Readers criticize recent column; Amy responds


Dear Readers: I have heard from scores of readers extremely concerned about my response to “Avoiding Amanita,” the question written by a man who spends a few days each month with a group of buddies in a cabin in the woods.

To recap: “Avoiding” described himself as someone schooled in biology with expertise regarding the danger of eating foraged mushrooms.

His concern had to do with the fact that his friends had found mushrooms in the woods and had included these mushrooms in a spaghetti sauce without informing him. Unlike Avoiding, these men were not mushroom experts, and the next day they admitted their ignorance about the mushrooms they had picked.

Avoiding was rightfully horrified when he learned that the entire group had ingested foraged mushrooms, which had been cooked into the sauce.

Fortunately, no one got sick, but his friends were now “taunting” him about his extreme concern.

Avoiding was now refusing to eat food cooked by them, and was asking me if he’d overreacted.

I responded that his friends had made a “dangerous choice” and urged him to be honest about his reasons for refusing to eat food they’d cooked.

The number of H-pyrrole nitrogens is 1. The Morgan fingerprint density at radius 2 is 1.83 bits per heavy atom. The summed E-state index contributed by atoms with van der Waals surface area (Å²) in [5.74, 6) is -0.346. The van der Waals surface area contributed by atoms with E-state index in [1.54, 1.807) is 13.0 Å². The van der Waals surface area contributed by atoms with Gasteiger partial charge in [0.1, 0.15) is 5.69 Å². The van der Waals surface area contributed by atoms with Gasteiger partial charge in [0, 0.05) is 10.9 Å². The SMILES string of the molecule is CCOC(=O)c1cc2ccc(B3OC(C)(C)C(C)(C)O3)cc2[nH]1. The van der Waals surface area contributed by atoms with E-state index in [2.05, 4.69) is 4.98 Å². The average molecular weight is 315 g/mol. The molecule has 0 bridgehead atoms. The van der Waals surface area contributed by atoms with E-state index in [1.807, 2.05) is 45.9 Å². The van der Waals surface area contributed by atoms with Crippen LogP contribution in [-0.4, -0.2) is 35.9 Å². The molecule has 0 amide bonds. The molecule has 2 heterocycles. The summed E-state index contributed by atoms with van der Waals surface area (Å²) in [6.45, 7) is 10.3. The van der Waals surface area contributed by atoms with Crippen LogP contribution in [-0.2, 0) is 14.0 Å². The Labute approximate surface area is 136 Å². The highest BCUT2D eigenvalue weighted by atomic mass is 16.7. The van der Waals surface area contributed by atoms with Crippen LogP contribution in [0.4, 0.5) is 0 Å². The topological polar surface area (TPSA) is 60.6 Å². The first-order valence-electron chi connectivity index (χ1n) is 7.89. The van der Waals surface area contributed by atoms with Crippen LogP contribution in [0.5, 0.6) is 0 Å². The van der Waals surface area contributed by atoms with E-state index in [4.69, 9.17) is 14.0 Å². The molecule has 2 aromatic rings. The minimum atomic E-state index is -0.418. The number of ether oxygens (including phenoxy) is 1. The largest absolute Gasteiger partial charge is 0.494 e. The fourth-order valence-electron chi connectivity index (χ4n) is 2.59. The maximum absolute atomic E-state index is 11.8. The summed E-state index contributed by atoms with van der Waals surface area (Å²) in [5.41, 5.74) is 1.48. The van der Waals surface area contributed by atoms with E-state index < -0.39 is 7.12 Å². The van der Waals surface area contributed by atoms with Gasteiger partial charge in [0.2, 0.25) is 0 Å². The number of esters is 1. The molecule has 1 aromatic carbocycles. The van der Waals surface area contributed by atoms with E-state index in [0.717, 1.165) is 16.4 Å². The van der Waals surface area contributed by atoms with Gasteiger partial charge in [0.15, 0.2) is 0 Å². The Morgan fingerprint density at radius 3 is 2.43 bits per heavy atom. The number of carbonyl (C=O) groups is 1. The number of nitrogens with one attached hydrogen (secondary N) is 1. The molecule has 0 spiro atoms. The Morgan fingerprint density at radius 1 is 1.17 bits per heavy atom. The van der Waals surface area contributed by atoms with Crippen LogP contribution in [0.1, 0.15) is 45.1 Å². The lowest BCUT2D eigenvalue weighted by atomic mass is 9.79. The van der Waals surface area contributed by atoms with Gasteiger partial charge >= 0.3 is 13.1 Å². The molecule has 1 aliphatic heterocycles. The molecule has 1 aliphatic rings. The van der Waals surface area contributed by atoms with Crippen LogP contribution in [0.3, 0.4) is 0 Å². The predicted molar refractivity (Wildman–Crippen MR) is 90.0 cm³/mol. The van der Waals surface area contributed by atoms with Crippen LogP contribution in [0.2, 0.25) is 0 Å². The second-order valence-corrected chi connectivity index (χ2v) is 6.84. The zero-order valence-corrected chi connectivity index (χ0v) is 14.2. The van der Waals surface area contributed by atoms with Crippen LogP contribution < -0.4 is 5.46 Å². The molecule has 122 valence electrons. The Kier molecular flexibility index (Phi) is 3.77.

He also asked how to respond to this breach in their longtime friendship bond.

Many readers seem to believe that I had endorsed the dangerous practice of ingesting mushrooms found in the woods. Readers have called my response everything from “atrocious” to “potentially fatal.”

The man who wrote to me — a veteran teacher of environmental science — emphasized in his query how dangerous it is to eat foraged mushrooms. (“Amanita” is a deadly mushroom — also known as the “Death Cap” mushroom.)

Additionally, I assumed that it is common knowledge that mushrooms can be poisonous and even deadly — and the large reader response reflecting how dangerous this was seems to confirm my faith in this common knowledge.


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